The rest of the group was generally so-so. Arkansas’ Feleipe Franks started off the game poorly, going 4-for-9 for 56 yards in the first half and throwing multiple balls into the dirt. He was able to pick up steam in the fourth quarter, however, finishing the game 9-for-16 with 122 yards and a touchdown for the victorious National team. His accuracy was inconsistent, but when he was on his game, he showcased a strong arm and the ability to hit receivers with good placement in contested situations.

Jamie Newman from Wake Forest had one of the better stat-lines of the day, going 10-for-14 with 118 yards, a touchdown and an interception for the American team. Perhaps a more telling statistic is the four sacks he took under center on Saturday. He had some nice plays, to be sure, but his pocket presence wasn’t ideal, and his accuracy proved to be somewhat inconsistent. Newman had a strong Day 1 of practice, but seemed to cool off from there, and his play in the Senior Bowl itself didn’t do too much to inspire confidence.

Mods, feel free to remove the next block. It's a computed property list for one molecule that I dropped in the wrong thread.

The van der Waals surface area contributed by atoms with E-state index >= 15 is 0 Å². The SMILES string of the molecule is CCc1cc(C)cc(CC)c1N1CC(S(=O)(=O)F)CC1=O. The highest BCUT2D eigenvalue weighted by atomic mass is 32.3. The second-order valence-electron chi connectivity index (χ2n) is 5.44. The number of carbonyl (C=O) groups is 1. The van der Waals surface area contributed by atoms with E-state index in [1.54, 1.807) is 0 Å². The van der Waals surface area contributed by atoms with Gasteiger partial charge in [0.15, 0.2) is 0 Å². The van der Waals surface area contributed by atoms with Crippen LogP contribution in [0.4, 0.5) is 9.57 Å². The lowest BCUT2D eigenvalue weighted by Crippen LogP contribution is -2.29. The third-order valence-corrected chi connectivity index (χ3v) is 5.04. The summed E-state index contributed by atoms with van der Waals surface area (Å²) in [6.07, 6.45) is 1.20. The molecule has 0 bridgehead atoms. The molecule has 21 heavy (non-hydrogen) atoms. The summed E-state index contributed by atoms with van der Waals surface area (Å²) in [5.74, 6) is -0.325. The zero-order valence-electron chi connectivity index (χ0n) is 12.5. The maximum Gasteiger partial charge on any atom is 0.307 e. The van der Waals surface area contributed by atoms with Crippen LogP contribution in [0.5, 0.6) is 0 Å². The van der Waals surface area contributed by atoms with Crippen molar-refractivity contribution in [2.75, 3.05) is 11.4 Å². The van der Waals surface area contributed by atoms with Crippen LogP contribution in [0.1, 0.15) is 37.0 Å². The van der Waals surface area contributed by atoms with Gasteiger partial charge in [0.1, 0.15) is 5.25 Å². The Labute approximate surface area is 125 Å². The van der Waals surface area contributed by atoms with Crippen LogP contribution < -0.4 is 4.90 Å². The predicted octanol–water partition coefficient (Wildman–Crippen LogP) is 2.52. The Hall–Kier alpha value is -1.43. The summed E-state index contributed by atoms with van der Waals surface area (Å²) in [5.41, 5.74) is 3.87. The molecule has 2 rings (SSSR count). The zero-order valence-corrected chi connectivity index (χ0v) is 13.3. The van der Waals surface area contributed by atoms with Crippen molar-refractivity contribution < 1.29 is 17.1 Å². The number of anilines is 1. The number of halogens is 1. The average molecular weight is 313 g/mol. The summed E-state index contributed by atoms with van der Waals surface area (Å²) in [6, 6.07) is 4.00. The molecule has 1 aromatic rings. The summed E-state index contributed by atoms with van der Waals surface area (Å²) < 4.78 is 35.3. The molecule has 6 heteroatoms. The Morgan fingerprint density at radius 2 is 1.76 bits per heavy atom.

Sam Ehlinger from Texas and Ian Book from Notre Dame didn’t see as much playing time as the aforementioned three quarterbacks, but when they were on the field, neither were able to stretch the field much. Ehlinger had 42 yards and a touchdown on four completions out of 10 attempts, while Book had 48 yards and an interception while throwing 5-for-11.